How to Use the Create Layout Wizard in AutoCAD 2014
Creating a simple paper space layout is straightforward in AutoCAD 2014, thanks to the Create Layout Wizard. (Finally — a useful AutoCAD wizard.) The command name is LAYOUTWIZARD, and the bad news is that it’s missing in action from the default user interface in AutoCAD 2014. To run the command, type LAYOUTWIZARD and press Enter. (Or if you’re using the AutoCAD Classic workspace, choose Insert→Layout→Create Layout Wizard).
Although the Create Layout Wizard guides you, step by step, in creating a paper space layout from scratch, it doesn’t eliminate the necessity of coming up with a sensible set of layout parameters. The sheet size and plot scale you choose provide a certain amount of space for showing the model, and wizards aren’t allowed to bend the laws of arithmetic to escape that fact.
For example, a map of Australia at a scale of 1 inch = 1 foot won’t fit on an 81/2 x 11-inch sheet — no way, no how. In other words, it’s garbage in, garbage (lay)out. Fortunately, the Create Layout Wizard lends itself to experimentation, and you can easily delete layouts that don’t work.
Follow these steps to create a layout:
Type LAYOUTWIZARD and press Enter.
The Create Layout Wizard displays its first page and prompts you to enter a name for the new layout.
Give the new layout a name and click Next.
In place of the default name, Layout3, it’s a good idea to supply a more descriptive name, such as D-Size Sheet. Or you can call it A1-Size Sheet, if you’re of the metric persuasion.
Choose a printer or plotter to use when plotting this layout, and then click Next.
Think of your choice as the default plotter for this layout. You can change to a different plotter later or create page setups that plot the same layout on different plotters.
Many names in the configured plotter list should look familiar because they’re the Windows printers (system printers, in AutoCAD lingo). Names with the .pc3 extension represent nonsystem printer drivers.
Choose a paper size, specify either inches or millimeters to represent paper units, and click Next.
The available paper sizes depend on the printer or plotter you selected in Step 3.
Specify the orientation of the drawing on the paper and then click Next.
The icon displaying the letter A on the piece of paper shows you which orientation is which.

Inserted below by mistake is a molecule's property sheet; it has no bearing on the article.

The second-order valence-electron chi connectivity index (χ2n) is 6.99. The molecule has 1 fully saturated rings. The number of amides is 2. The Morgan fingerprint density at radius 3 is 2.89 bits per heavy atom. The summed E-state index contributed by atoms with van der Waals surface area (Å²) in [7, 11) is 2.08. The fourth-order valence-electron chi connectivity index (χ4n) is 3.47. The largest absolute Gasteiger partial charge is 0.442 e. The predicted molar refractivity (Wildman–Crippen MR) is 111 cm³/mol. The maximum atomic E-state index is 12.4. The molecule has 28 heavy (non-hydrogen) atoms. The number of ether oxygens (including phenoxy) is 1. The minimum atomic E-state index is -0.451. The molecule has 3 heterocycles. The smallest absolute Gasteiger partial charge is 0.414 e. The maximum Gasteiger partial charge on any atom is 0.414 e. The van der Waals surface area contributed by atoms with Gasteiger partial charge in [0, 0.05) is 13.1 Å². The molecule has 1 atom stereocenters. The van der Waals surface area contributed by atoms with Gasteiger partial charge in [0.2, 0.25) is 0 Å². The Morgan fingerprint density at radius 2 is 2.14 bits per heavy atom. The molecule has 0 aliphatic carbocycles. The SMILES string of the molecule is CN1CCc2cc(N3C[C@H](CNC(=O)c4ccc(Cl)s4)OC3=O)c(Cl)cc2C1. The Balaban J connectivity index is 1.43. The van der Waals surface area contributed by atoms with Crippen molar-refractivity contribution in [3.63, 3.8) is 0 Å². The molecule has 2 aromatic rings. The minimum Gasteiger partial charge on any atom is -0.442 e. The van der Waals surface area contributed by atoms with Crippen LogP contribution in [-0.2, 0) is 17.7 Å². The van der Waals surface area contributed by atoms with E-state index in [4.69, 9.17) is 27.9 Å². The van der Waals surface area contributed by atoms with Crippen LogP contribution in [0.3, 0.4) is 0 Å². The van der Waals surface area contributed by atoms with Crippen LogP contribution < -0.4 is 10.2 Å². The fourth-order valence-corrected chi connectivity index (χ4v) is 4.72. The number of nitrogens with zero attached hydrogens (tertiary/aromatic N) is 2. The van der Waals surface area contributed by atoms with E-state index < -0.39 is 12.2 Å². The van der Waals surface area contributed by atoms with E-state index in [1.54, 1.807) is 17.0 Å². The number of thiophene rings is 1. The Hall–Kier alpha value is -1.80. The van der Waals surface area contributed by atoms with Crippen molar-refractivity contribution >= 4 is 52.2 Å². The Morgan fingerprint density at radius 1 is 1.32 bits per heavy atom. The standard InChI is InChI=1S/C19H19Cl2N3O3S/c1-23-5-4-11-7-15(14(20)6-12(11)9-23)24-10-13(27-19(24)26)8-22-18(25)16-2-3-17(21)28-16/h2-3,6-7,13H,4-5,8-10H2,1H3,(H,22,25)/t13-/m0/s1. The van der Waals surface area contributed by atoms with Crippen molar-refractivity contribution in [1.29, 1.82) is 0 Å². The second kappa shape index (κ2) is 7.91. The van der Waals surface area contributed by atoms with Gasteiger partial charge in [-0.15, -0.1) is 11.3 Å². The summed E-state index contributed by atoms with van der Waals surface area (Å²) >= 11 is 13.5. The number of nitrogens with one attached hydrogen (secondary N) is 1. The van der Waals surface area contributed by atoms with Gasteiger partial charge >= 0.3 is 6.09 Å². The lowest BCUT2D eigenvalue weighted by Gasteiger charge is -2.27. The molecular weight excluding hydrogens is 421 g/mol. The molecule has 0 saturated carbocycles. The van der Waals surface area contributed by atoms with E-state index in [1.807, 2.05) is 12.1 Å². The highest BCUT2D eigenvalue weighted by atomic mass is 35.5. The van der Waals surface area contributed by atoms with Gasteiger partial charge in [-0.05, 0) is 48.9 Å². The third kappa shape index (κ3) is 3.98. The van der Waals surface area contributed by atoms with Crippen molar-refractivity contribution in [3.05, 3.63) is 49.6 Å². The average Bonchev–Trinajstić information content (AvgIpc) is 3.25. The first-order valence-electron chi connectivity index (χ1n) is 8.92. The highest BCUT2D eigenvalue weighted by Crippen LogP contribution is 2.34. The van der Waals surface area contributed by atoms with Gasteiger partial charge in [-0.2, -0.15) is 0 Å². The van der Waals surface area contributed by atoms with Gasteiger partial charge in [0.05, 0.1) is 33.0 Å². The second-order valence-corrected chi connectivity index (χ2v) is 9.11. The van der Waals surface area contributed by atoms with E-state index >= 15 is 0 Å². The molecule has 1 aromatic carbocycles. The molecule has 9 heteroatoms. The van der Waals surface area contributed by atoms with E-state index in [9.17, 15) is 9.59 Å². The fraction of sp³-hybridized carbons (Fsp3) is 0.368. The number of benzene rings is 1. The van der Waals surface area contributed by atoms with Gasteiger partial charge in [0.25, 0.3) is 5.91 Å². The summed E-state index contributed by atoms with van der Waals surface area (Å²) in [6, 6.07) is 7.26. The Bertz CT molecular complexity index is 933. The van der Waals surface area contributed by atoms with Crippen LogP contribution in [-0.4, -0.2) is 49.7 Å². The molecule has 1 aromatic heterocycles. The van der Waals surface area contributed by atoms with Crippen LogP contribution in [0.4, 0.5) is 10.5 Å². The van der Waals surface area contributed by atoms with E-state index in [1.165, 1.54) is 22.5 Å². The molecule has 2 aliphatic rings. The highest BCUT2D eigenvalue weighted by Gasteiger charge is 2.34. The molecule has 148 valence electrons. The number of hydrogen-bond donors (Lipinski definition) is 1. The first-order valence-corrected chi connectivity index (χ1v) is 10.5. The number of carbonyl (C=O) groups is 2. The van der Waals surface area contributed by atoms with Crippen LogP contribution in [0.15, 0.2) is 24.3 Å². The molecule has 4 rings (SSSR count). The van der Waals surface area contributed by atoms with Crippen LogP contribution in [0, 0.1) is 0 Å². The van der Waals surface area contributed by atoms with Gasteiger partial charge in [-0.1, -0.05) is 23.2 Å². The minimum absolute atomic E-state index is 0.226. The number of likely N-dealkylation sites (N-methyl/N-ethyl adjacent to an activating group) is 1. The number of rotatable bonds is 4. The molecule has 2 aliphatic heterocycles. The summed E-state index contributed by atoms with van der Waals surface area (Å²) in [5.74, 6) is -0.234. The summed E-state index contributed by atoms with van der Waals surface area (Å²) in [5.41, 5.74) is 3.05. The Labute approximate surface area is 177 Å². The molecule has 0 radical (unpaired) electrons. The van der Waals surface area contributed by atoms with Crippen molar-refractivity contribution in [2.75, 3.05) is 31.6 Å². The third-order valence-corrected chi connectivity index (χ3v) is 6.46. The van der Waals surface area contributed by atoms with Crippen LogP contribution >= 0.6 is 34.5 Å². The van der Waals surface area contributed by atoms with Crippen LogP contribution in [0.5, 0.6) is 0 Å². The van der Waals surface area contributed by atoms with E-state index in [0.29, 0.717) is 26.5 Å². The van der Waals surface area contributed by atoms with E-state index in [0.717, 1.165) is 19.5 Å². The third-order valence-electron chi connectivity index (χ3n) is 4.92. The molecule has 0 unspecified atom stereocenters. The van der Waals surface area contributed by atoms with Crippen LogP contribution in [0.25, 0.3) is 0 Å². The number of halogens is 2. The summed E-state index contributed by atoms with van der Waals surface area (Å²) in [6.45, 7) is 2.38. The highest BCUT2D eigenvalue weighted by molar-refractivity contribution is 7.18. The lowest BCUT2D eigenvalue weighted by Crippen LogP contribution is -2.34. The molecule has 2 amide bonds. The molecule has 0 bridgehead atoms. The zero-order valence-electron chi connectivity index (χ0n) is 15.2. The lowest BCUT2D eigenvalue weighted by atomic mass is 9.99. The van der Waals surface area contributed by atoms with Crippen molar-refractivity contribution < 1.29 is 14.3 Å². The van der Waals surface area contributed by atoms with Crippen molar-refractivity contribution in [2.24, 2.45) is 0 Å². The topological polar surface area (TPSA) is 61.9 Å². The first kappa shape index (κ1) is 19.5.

On the Create Layout – Title Block page, select None and click Next.
We don’t recommend selecting one of the two available title blocks, because odds are slim that either of them would fit on the paper size you select in Step 4.
Earlier AutoCAD releases included a handy set of predrawn title blocks for a range of both imperial and metric paper sizes. Sad to say, all but two of them have disappeared, and those two are still the only ones available in the AutoCAD 2014 Layout Wizard.
Unfortunately, neither of them is likely to work for you. If, in Step 4, you chose inch as the unit size and any paper size other than ARCH D (36.00 x 24.00 inches), or you chose millimeter as the unit size and any paper size at all, the title block doesn’t fit the sheet.
When you know your way around AutoCAD, you can always draw, insert, or xref a title block later. You can also add custom title block drawings to the AutoCAD Template folder.
Define the arrangement of viewports that AutoCAD should create, and select the viewport scale for them all from the drop-down list. Then click Next.
The default viewport scale, Scaled to Fit, ensures that all model drawing objects appear in the viewport, but it results in an arbitrary scale factor. Most technical drawings require a specific scale, such as 1:100 or 1/8″ = 1′-0″.
Click Select Location to specify the locations of any viewports on the layout; then pick the viewport’s corners.
After you click the Select Location button, the Create Layout Wizard displays the preliminary layout with any title block you’ve chosen. Pick two points to define a rectangle that falls within the drawing area of the title block (or within the plottable area of the sheet, if you chose no title block in Step 6). AutoCAD then redisplays the Finish page of the Create Layout Wizard.
AutoCAD represents the plottable area of the sheet with a dashed rectangle near the edge of the sheet. If you don’t select a location for the viewports, the Create Layout Wizard creates a viewport that fills the plottable area of the sheet.
AutoCAD creates the new layout.
Like other wizards, the Create Layout Wizard is aimed at new users or at old-timers who have somehow overlooked the introduction of paper space layouts. You don’t need to run the wizard every time you start a new drawing, but you should run it once and then save the resulting file as a template for future drawings.